Judy and Tom's death is one of the scenes that got plussed up for this animated adventure. What do you think the extra gore added to this animated version? 

KS: I love it. I love that sometimes when we change the medium, and we're allowed to do things that we wouldn't usually have been allowed to do or even change the genre. Battlestar Galactica was allowed to be as topical as it was in 2001 because it was sci-fi; it wasn't real. So we were left alone by the network to create stories that were ripped out of the headlines in 2001, thought-provoking and hard to watch at times. That's what you get to do when you slide under the rest of the package you're wrapped up in. This is just one more of those examples. 

Dule' Hill Fights Off the Undead in Night of the Animated Dead
Stranded in an abandoned home with no information other than zombies banging down the door, Katee Sackhoff and a group of strangers is finally semi-enlightened through a radio broadcast that details the zombie outbreak in Night of the Animated Dead. Legal Line/Photo Credit: TM & © MMXXI NOTLDA, LLC. ALL RIGHTS RESERVED

What do you think fans will be most surprised by in this animated version? 

KS: The pumped-up gore. I think that people will be excited and surprised that it's respectful of what Romero created. A package for the old audience to enjoy again, but for a new audience to find. It's perfectly timed at a time of year when everybody wants to watch scary movies. 

You touched on typecasting and Battlestar Galactica, which you have said changed your career. A lot of fans, including myself, think she was an angel. What was Starbuck to you? 

KS: She was a teacher. She taught me so much about strength, honesty, and vulnerability. It was a great role for me at that time of my life.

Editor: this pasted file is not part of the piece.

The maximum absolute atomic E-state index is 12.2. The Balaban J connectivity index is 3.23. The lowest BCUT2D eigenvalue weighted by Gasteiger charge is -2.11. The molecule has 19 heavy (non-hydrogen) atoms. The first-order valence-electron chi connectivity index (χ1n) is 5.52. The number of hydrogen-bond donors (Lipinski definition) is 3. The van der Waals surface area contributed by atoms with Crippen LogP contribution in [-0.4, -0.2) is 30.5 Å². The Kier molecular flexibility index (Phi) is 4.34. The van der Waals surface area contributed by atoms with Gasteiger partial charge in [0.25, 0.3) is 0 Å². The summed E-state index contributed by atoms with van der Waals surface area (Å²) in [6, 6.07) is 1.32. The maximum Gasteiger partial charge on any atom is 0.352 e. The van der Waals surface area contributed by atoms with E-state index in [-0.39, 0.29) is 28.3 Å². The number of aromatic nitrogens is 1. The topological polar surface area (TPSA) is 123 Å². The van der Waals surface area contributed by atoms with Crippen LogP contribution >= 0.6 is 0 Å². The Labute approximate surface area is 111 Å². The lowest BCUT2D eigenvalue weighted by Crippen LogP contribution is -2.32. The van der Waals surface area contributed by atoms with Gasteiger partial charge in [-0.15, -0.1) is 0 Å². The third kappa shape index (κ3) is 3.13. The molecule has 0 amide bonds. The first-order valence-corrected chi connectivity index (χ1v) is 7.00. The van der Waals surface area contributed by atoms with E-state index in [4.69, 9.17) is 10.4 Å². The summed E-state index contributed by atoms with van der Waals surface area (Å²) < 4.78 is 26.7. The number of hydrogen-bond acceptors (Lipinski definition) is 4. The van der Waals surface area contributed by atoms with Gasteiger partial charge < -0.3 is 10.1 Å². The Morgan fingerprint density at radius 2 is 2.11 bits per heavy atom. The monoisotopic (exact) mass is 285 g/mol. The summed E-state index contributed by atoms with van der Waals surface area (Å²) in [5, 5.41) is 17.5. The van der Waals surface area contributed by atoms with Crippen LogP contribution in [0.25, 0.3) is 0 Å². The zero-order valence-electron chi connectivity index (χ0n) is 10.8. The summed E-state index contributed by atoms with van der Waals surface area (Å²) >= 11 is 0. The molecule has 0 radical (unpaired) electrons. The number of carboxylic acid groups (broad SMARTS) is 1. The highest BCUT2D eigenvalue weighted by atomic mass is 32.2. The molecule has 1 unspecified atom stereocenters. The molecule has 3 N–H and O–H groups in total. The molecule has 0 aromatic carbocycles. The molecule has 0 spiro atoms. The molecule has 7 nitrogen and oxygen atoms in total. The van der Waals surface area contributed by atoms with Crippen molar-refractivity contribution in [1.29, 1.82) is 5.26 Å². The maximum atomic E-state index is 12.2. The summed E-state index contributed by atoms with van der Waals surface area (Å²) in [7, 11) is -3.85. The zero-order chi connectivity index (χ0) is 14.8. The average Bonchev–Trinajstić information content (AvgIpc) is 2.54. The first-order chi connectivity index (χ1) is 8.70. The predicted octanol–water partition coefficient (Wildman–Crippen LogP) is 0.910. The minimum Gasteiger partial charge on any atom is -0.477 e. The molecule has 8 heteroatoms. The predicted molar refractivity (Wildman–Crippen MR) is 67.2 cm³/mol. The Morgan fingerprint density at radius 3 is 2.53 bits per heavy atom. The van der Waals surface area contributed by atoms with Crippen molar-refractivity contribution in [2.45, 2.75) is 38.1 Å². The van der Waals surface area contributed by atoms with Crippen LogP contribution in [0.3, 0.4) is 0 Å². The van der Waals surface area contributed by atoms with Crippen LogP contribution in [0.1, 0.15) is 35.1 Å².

Get a glimpse of what Sackhoff is up against in this Red band Trailer:

Night Of The Animated Dead Gets Key Art, Releases This Fall
Katee Sackhoff stars in Night of the Animated Dead: Cover Credit WB.

Attempting to survive the farmhouse standoff is a mouthful of voice talent, including Josh Duhamel (Transformers, Jupiter's Legacy) as Harry Cooper, Katharine Isabelle (Ginger Snaps, American Mary) as Barbara, Katee Sackhoff (Battlestar Galactica) as Judy, Will Sasso as (Mad TV, The Three Stooges) Sheriff McClelland, and Nancy Travis (So I Married an Axe Murderer, Last Man Standing) as Helen Cooper. The voice cast also includes a mini Psych reunion with Dulé Hill (Psych, Ballers) as Ben, James Roday Rodriguez (Psych, A Million Little Things) as Tom, and Jimmi Simpson (Westworld, Psych) as Johnny. Night of the Animated Dead is directed by Jason Axinn (To Your Last Death) and is produced by Michael J Luisi, Ralph E. Portillo, Robert Feldman, and Kevin Kasha. Executive producers are Richard Potter, Thomas DeFeo, and Jamie Elliott.

Night of the Animated Dead is available on Digital and on Blu-ray Combo Pack & DVD now.

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About Jimmy Leszczynski

Jimmy Leszczynski has been blurring the line between comics and reality at SDCC every year since 1994, and was a nerd long before Lewis, Gilbert, and the Tri Lamdas made it cool. Middle aged father of 2 that REFUSES to grow up, lifelong Bat-Fan, and he thinks he's pretty funny.